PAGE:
Even for the numbers showing lending and deposit growth, there is an element of credit lines being drawn down by corporate customers being translated into cash balances, as individual companies look to shore up their own capital and cash flow requirements. In addition, Lloyds for example has been making additional loans through the recently introduced government schemes.

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Prior to the impact of the outbreak, the bank had started the year well, and its actions since anticipated the issues yet to come. The increase in its credit impairment figure from £450 million to £2.1 billion included £1.2 billion of a directly related coronavirus reserve. Meanwhile, the dividend payment holiday freed up some additional capital, and a rise in group income of 20% allied to stable operating expenses resulted in a much-improved cost/income ratio of 52%.

The strongest challenges are yet to come. Even so, Barclays seems to be in good shape and therefore well-prepared to make its contribution to keeping the wheels of the UK economy oiled.

Barclays Sector Watch figures June 2020


Oil majors

What has changed?
Demand and supply for oil are strikingly out of kilter. On the one hand, aircraft standing idle, vastly reduced travel and manufacturing shutdowns have all contributed to serious demand destruction. Moves by the oil-exporting countries have thus far failed to resolve the issue of oversupply, to the extent that even storage of physical oil is becoming more difficult. As such, and extraordinarily, a recent oil futures contract price for West Texas Intermediate (WTI) went negative for the first time ever.

At the time of writing, Brent Crude remains down 56% in the year to date.

What is the outlook?
The oil majors have needed to take drastic financial action. BP is aiming to complete $15 billion of divestments, shoring up the capital position, while also aiming to reduce cash costs by $2.5 billion. Capital expenditure is also to be reduced by 25% this year, including the delay of some exploration activities.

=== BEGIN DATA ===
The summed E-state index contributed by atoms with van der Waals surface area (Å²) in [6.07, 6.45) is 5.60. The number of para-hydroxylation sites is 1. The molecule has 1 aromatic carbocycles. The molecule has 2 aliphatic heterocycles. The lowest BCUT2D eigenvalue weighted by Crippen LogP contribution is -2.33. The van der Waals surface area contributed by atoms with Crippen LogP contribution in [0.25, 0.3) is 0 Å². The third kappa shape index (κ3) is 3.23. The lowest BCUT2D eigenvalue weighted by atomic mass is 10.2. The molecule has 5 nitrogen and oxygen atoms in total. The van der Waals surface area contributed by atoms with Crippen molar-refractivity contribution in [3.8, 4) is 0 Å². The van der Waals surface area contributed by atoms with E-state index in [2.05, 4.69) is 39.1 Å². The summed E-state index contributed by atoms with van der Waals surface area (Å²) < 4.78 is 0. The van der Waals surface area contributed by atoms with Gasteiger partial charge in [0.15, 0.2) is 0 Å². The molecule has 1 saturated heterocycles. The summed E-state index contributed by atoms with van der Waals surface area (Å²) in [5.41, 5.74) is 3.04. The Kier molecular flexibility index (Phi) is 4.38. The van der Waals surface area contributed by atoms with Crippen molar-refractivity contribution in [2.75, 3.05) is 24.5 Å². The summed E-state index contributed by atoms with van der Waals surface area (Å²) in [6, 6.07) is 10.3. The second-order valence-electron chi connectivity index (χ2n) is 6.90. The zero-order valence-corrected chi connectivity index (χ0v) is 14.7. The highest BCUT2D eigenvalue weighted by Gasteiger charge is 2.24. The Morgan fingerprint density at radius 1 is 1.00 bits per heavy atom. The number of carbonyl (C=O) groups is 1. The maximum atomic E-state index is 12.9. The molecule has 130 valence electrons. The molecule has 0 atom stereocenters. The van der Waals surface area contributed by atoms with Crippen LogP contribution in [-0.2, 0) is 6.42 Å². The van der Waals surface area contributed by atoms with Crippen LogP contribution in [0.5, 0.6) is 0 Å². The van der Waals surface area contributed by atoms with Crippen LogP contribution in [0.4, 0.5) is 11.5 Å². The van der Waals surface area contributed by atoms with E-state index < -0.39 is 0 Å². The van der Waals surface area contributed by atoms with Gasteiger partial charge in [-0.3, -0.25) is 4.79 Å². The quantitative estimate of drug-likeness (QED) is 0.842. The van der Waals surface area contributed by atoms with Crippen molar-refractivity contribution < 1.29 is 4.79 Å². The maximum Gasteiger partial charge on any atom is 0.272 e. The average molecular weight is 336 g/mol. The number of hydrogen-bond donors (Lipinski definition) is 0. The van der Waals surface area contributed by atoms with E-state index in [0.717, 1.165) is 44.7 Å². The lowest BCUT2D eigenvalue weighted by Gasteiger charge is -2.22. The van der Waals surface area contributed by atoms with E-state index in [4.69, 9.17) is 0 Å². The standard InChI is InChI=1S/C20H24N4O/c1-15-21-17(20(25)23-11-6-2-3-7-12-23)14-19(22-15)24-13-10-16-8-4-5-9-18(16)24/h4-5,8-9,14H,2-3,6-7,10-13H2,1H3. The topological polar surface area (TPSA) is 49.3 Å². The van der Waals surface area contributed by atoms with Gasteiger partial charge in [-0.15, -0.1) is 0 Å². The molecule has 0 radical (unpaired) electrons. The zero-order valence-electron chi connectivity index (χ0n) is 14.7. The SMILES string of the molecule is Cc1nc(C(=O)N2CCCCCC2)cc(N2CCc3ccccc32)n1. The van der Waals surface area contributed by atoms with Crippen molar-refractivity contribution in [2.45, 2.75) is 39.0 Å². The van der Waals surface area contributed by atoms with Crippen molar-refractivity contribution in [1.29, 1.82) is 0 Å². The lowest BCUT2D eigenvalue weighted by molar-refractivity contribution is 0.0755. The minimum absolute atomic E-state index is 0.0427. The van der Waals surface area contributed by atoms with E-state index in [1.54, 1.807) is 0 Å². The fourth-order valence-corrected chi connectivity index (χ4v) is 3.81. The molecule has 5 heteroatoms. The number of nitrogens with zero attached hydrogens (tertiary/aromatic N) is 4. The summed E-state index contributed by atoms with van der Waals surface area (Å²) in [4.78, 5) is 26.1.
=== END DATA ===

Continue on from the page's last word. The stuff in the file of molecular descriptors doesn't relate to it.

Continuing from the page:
One particularly noticeable – and challenging – aim for 2021 is that BP is looking to reset its breakeven level allied to the oil price. In 2019, this stood at $56 per barrel. The company’s target is to reduce this to just $35 per barrel by 2021.

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Royal Dutch Shell
Shell’s historic reduced dividend was a blow to income-seeking investors, but could be seen as positive on two levels. Firstly, the move was financially prudent (and understandable, given a 28% fall in revenues and a 46% drop in replacement profit), with the dividend now at a level  the company believes to be sustainable. Secondly, even at the lower level, the implied dividend yield is still likely to exceed the FTSE 100 average.

This rebasing should free up some $9 billion over the next year. At the same time Shell is looking to reduce operational and capital expenditure by a similar amount, while expected divestments will add further leeway, together creating a war chest of nearly $30 billion.

Shell is still profitable and paying a dividend. Some of the sheen may have been lost from the company’s relatively bombproof reputation as a core portfolio constituent, but it remains well-regarded nonetheless.

Shell Sector Watch figures June 2020


Share prices/figures above as at 5 May 2020 – sources ProQuote/Digital Look. Richard Hunter is head of markets at interactive investor, Money Observer’s parent company.